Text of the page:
State Health authorities in Rio de Janeiro Monday confirmed the second local death of a monkeypox patient. It was a 31-year-old man who had been hospitalized for over a month.
The Health Secretariat of Rio de Janeiro (SES-RJ) confirmed the resident of Mesquita had been hospitalized since Aug. 31 at the National Institute of Infectology of the Oswaldo Cruz Foundation (Fiocruz) on August 31, from where he had been transferred to the São Sebastião State Institute of Infectology where he eventually died.
According to SES-RJ, the man had low immunity and comorbidities that aggravated the disease. He was treated with the experimental drug tecovirimat, which resulted in partial improvement of the lesions, but on Saturday he suffered respiratory arrest and died.
Monkeypox is endemic in parts of Africa and has become a health concern due to its spread to several countries since May. The disease is caused by a poxvirus from the orthopoxvirus subgroup, just like other diseases such as cowpox and human smallpox, eradicated in Brazil in 1980 after massive vaccination campaigns.
The malady was first described in 1958. At that time, monkeys were also observed to be affected and die. Hence the name of the disease. However, in the transmission cycle, monkeys are victims just like humans. In nature, wild rodents probably represent the animal reservoir of the virus.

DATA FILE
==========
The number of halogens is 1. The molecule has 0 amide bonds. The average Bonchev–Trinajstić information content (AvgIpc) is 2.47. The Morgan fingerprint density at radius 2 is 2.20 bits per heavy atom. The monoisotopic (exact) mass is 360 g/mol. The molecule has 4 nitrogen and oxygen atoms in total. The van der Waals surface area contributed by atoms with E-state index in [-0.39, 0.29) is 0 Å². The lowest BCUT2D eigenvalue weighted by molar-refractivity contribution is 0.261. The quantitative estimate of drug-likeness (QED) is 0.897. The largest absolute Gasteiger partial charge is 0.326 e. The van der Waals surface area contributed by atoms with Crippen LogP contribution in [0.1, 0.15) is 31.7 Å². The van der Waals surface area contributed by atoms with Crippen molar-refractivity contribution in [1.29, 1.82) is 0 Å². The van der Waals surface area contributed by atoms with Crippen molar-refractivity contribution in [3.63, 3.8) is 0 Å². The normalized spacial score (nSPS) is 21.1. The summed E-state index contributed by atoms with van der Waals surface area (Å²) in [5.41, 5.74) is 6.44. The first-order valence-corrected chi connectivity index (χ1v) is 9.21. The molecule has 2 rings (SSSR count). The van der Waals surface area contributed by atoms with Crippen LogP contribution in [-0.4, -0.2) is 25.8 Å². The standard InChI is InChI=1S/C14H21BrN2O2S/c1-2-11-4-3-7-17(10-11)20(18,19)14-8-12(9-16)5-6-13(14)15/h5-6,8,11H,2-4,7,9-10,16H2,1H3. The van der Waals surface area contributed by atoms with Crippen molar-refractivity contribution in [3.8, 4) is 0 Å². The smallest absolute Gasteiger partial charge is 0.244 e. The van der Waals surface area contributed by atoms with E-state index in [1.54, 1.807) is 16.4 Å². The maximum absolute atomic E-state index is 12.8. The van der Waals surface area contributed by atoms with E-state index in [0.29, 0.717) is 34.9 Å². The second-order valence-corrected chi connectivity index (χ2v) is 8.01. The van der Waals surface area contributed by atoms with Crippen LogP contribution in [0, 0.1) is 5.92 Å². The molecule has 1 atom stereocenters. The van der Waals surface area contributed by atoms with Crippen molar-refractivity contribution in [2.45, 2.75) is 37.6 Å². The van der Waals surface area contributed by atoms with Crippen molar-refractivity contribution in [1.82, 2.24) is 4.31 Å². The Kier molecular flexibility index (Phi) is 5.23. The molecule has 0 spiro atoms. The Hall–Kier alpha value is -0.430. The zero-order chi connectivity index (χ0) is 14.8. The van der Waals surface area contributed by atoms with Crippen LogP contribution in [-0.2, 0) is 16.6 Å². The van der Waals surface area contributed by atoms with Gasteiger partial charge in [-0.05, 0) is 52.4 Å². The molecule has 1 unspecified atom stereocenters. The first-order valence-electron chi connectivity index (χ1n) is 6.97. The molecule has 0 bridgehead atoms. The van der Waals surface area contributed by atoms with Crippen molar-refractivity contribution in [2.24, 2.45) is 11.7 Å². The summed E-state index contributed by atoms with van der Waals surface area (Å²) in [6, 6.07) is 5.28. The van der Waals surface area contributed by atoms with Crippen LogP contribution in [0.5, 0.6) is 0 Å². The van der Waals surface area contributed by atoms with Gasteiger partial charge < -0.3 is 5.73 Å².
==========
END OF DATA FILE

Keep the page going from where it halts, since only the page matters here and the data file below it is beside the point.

Transmission among humans occurs through direct contact such as kissing or hugging, or through infectious wounds, scabs, or body fluids, as well as respiratory secretions. The most characteristic symptom is the formation of painful rashes and nodules on the skin. Besides these lesions, fever, chills, headaches, muscle pain, and weakness can also occur.
According to the SES-RJ, 1,064 cases have already been confirmed statewide and 507 are considered probable or suspected. According to Friday's bulletin released by the federal Health Ministry, Brazil has 7,869 confirmed occurrences and 4,905 suspected ones with -until then- only two deaths recorded: one in Minas Gerais and one in Rio de Janeiro.
Worldwide, more than 61,000 cases and 23 deaths have been reported. In July, the World Health Organization (WHO) declared monkeypox a public health emergency of international concern.
Although the lethality rate is low and the body's own defenses are usually able to fight and eliminate the virus, there is a risk of worsening, especially for immunosuppressed people with HIV/AIDS, transplanted patients, people with autoimmune diseases, pregnant and lactating women, children under 8 years old, and patients with leukemia, lymphoma, or metastasis. As prevention, the affected person should stay isolated until all wounds have healed. It is also recommended to avoid contact with any material that has been used by an infected person.
Vaccines for human smallpox are effective against the monkeypox outbreak, but there are no plans for a mass immunization campaign as yet, given the need to produce doses on a global scale. As recommended by the WHO, health professionals and laboratory researchers should have priority. In August, Brazil's National Health Surveillance Agency (Anvisa) greenlighted importing the drug to Brazil.
(Source: Agencia Brasil)